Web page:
Julie’s Jar: Selma and the 13th Amendment by Pastor Julie



Two weeks ago I saw the movie “Selma”.  A month ago, I saw an exhibit on the 13th amendment at the Huntington Library. The Thirteenth Amendment to the United States Constitution abolished slavery and involuntary servitude, except as punishment for a crime. It was passed by the Senate in 1864, then by the House in 1865. It was ratified by the required number of states on Dec. 6, 1865.


I learned at the exhibit that the Thirteenth Amendment was ratified by Kentucky in 1976. I also learned that the state of Mississippi began the process to ratify the Thirteenth Amendment in 1995 and the process was completed in 2013. It was an important action for these states to take: to recognize the folly of the past and make good on a core value expressed in the statement “all men (sic) are created equal”.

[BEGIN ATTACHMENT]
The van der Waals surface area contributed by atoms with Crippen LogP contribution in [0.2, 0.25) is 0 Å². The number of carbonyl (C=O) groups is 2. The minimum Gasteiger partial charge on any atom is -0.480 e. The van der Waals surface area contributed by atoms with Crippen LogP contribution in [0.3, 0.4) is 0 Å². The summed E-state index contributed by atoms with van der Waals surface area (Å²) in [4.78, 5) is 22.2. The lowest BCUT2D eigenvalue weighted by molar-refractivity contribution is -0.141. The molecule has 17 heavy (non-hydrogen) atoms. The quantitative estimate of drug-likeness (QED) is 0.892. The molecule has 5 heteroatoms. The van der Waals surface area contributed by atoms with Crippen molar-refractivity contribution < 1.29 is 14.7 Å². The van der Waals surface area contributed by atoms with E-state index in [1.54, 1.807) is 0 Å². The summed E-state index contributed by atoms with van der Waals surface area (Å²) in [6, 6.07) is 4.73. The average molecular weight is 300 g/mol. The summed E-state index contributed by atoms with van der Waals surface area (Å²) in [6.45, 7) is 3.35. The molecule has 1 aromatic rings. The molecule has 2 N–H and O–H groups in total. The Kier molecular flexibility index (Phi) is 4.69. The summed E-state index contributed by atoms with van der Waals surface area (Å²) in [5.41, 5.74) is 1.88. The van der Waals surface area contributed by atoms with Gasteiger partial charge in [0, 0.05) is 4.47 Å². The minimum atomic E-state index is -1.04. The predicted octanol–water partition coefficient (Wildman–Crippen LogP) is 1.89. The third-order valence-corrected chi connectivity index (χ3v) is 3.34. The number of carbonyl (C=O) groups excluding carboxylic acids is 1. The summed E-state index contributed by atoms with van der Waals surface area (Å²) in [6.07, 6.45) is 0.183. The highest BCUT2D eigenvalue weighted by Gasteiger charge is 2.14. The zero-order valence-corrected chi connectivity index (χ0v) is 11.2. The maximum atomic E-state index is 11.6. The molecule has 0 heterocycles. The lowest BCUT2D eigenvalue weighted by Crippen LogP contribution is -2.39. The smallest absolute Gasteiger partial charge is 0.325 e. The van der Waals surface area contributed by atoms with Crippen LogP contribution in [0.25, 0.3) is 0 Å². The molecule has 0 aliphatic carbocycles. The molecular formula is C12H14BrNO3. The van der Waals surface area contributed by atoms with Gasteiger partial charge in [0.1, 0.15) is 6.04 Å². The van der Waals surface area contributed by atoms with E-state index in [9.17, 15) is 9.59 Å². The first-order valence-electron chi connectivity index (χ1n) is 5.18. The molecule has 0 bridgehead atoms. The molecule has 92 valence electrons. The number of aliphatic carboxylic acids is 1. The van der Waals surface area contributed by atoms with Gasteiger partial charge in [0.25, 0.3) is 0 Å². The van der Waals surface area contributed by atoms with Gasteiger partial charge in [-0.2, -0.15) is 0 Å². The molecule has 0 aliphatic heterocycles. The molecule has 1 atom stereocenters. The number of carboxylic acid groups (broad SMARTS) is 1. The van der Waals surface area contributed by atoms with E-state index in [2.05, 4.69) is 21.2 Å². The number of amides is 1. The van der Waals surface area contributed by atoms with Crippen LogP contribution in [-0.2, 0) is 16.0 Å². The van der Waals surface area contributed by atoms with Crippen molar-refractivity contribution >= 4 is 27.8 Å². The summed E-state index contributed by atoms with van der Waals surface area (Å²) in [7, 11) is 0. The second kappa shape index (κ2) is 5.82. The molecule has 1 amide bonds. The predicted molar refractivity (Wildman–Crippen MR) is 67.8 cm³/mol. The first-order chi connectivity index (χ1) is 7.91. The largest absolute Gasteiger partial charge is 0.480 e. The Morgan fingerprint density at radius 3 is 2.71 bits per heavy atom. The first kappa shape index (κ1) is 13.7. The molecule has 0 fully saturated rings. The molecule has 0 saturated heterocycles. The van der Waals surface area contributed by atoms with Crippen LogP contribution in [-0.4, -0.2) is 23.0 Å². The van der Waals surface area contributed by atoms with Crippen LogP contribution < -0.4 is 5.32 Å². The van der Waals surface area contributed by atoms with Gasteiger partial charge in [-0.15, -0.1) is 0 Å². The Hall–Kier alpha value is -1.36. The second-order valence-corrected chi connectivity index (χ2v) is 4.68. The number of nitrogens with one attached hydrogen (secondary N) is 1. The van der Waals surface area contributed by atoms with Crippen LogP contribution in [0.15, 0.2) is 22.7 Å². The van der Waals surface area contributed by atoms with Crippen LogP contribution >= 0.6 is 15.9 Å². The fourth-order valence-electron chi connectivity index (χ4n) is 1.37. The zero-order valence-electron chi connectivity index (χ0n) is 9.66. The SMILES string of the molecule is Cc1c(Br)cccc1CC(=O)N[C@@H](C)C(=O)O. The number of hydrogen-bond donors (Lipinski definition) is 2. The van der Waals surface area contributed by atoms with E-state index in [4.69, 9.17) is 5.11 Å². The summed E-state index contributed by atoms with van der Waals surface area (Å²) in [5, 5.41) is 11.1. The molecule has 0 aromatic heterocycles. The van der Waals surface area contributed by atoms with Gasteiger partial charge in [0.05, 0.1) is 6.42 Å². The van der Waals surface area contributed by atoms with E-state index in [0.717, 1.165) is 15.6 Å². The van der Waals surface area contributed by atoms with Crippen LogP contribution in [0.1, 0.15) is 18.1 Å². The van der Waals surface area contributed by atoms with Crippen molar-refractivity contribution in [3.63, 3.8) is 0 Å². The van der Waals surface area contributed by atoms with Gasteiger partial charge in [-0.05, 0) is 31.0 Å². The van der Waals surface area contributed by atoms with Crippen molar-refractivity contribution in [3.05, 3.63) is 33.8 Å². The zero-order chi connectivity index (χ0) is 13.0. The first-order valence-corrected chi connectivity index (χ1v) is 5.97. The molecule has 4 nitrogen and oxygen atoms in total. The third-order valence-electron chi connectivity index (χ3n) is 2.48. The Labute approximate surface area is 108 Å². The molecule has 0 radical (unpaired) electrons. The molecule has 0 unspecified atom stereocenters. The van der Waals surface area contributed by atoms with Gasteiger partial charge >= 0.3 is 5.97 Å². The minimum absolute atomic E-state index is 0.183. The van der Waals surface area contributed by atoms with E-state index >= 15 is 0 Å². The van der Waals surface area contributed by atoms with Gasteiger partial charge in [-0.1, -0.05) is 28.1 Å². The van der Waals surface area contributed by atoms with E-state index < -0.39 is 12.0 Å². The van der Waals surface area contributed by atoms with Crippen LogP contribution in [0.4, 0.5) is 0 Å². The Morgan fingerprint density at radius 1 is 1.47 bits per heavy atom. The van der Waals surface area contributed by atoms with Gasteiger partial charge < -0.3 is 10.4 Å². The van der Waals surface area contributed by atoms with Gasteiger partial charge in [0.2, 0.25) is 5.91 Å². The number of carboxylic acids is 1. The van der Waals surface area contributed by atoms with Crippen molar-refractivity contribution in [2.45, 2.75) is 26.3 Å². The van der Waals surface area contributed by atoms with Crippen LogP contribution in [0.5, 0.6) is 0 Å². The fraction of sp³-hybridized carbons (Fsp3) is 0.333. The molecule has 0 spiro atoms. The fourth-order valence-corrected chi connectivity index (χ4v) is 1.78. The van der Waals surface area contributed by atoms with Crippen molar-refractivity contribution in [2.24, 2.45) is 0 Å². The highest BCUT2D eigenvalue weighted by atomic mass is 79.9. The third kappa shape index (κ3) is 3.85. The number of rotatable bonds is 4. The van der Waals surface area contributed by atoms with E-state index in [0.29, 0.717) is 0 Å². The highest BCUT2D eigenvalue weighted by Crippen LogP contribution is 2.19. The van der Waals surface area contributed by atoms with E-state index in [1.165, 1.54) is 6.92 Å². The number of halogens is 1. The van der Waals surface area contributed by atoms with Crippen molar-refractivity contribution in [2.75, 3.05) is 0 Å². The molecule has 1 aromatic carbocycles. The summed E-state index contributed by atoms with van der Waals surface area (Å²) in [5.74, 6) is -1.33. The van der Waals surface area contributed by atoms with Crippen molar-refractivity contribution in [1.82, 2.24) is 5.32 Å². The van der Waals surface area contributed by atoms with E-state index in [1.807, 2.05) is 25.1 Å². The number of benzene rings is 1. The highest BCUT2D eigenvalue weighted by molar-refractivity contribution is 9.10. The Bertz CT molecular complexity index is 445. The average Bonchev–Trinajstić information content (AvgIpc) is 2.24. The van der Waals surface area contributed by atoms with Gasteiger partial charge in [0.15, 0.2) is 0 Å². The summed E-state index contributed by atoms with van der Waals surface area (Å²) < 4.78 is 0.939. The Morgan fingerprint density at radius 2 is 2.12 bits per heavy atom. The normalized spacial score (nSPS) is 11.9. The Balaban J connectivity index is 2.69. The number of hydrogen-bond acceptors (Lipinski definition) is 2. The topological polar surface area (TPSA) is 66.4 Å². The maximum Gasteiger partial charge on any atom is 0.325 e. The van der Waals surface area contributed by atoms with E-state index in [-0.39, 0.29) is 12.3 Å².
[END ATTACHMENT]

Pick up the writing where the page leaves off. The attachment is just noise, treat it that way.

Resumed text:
It is also a reminder to those of us living today that the legacy of slavery still lives as a dividing wall that must be dismantled brick by brick, stone by stone.  Paul wrote of a dividing wall, “the hostility between us”, in his letter to the Corinthians. Paul claimed that Christ has broken it down, “for he is our peace; in his flesh he has made both groups into one.”  Paul was writing about Gentiles and Jews, but his proclamation is true today for those of us living in the midst of racial divides that continue.


Paul was writing to people who experienced the divide, calling them to live into the unity that Christ provides us. It is not an easy unity. It is a unity that requires those of us who live with the legacy of white privilege recognize those who live with the legacy of slavery.


The fact that some Southern states did not ratify the Thirteenth Amendment until recently should be food for thought. It should teach those of us reticent to learn that race matters still. No one is color blind. This is the world as it is.


Paul’s exhortation reminds us that as Christians, we have a ministry to live into the world as God intends it to be. This work is difficult, risky work. And while we have come a long way since Selma, we must never tire of the work to which Christ calls us: remove the dividing walls with his help and by his grace – brick by brick, stone by stone, conversation by conversation.

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